|Like so many other things, Americans really do take Halloween to excess. For weeks leading up to it, stores are full of Halloween paraphenalia, people are carving pumpkins and decorating their front yards, and kids are planning their costumes. And by the weekend beforehand, it’s all on – whole neighbourhoods are decorated, and everyone out for a night on the town is in costume – standing in the pharmacy at midnight Saturday night, I’m in the queue with a Woody from toystory, a puss-in-boots, and a guy in chainmail covered in fake blood.And being their first real Halloween, the kids were wildly excited about finally getting to dress up in their costumes – Angus as a wizard, Evie as a black cat, and Digby as a ghost pirate (just like on the pirates of the Caribbean ride at Disneyland – the scariest thing he could think of). Local businesses open for trick-or-treats on the Sunday afternoon, so after a Halloween event at the local school playground, we went down the strip for a trick-or-treating warm up. Besides candy, some of the businesses were giving away little gifts, vouchers and things – the comic boutique handing out free comic-books got Angus’s attention – “wow, Dad, this place looks cool, do you think we could come back here later?”.
But serious trick-or-treating started Monday afternoon, when we joined our neighbours and some of their schoolfriends to roam the neighbourhood in a pack of marauding 7to9year olds. Around the corner, the old people’s home had set up a haunted house in the basement, which Gus and Evie thought was great (too scary for Digby, who was happy painting a pumpkin while we waited).
And by nightfall, a few blocks towards Lincoln Park, we hit the jackpot – an entire street closed of for a Halloween trick-or-treating party. Every house is done up with pumpkins, tombstones on the lawn, cobwebs in the trees, sound and lighting effects and even smoke machines – and crowded with literally thousands of kids, parents and residents, all in costume. Some of the houses are so over the top that Digby was too scared to go close enough to get candy (a couple even had Evie thinking twice).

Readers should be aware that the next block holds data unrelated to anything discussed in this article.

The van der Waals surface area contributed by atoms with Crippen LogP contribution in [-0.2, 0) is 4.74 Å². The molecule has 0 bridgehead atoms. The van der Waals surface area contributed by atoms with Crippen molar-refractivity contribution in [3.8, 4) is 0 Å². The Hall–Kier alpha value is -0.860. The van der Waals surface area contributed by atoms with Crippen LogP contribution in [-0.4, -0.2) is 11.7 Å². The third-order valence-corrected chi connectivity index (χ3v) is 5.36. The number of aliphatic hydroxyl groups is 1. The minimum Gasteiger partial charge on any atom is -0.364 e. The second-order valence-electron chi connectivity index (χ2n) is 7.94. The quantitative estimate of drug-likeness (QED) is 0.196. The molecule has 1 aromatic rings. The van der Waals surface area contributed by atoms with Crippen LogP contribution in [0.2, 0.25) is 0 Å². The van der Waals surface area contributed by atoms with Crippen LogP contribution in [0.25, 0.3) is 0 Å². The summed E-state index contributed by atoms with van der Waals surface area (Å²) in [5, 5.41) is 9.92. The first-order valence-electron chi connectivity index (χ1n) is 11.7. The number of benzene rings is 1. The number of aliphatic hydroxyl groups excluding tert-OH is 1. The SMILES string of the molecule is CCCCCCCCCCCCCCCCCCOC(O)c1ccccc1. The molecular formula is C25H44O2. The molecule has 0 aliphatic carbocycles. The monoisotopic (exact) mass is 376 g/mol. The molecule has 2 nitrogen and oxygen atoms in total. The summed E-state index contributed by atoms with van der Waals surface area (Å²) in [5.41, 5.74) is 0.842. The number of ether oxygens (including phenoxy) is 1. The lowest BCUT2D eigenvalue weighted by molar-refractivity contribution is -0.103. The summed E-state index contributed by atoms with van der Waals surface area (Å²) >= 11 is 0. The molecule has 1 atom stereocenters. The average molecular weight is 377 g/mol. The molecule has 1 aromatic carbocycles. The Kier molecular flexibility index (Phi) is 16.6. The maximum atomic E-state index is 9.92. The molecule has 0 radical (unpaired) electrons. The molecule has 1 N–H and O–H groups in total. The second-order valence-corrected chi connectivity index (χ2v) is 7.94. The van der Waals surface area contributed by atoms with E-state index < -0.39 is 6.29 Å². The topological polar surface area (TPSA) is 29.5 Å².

We made it up one side of the street before the booty started getting too heavy to carry, so had to skip most on the way back. We stopped at Stellas, our local diner for a late dinner on the way home, where our Maitre-D (dressed as a pirate himself) got Digby up on the table to ‘Arrgh’ for some photos together. ‘Now that’, chuckled a passing trick-or-treater, ‘was the coolest thing I’ve seen all night’.
Weighing up the haul the next morning, the kids had managed to collect over 500 pieces – about 11pounds of candy – between them, which none of them thinks in any way excessive – seems they’re assimilating with the local culture already.
And for us parents, it’s the 1st of November when the real horror of Halloween begins.
After a hectic and stressful month in Chicago getting plans in place to settle for the winter – finding a job to start, a school to enrol with, and an apartment to move into, we’d planned one last getaway – to see fall in the great North woods.
We’d managed to line up another home exchange – a beautiful little cabin on the shore of lake Nokomis, about a 5 hour drive due North. Fall color reports showed our timing looked good, and the seasons seemed to turn as we drove – from the late Summer green of Illinois up through the shades of Autumn in Wisconsin.
And after four weeks in a small apartment in a big city, we arrived to find paradise – a cosy little cabin looking over the lake, surrounded by big rolling green lawns and alder forest in its autumn glory – and sunshine!
First morning, we woke to a commotion on the lake – two bald eagles fighting, one of them circling and swooping the other looking distressed down in the water.
“Dad, get the canoe, we’ve got to rescue it! And It’s angry – we’ll need our bike helmets!”
I staggered around in my pajamas, looking for paddles in an early morning pre-coffee haze – but fortunately the poor thing took to the wing before we all ended up in the water together.
We spent the days lazing around reading, kicking a ball around on the lawn, riding our bikes, and paddling around the lake. Midweek, a strong wind came through and stripped the trees of their leaves literally overnight – it seems Fall is more of an event than a season in these parts. The kids raked the dry leaves to play in – diving, rolling, swimming through the piles.
Heading out to explore the area, we visited some farms to pick apples, get lost in a cornmaze, and go raspberry picking. Fiona left her birkenstocks in the picking field and flummoxed the farmer when she rang up to find them – “Ah, hi, I think I left my thongs in your raspberry patch” – it turns out that a thong is something entirely different in these parts, and not something local farmers expect to find abandoned in their raspberries…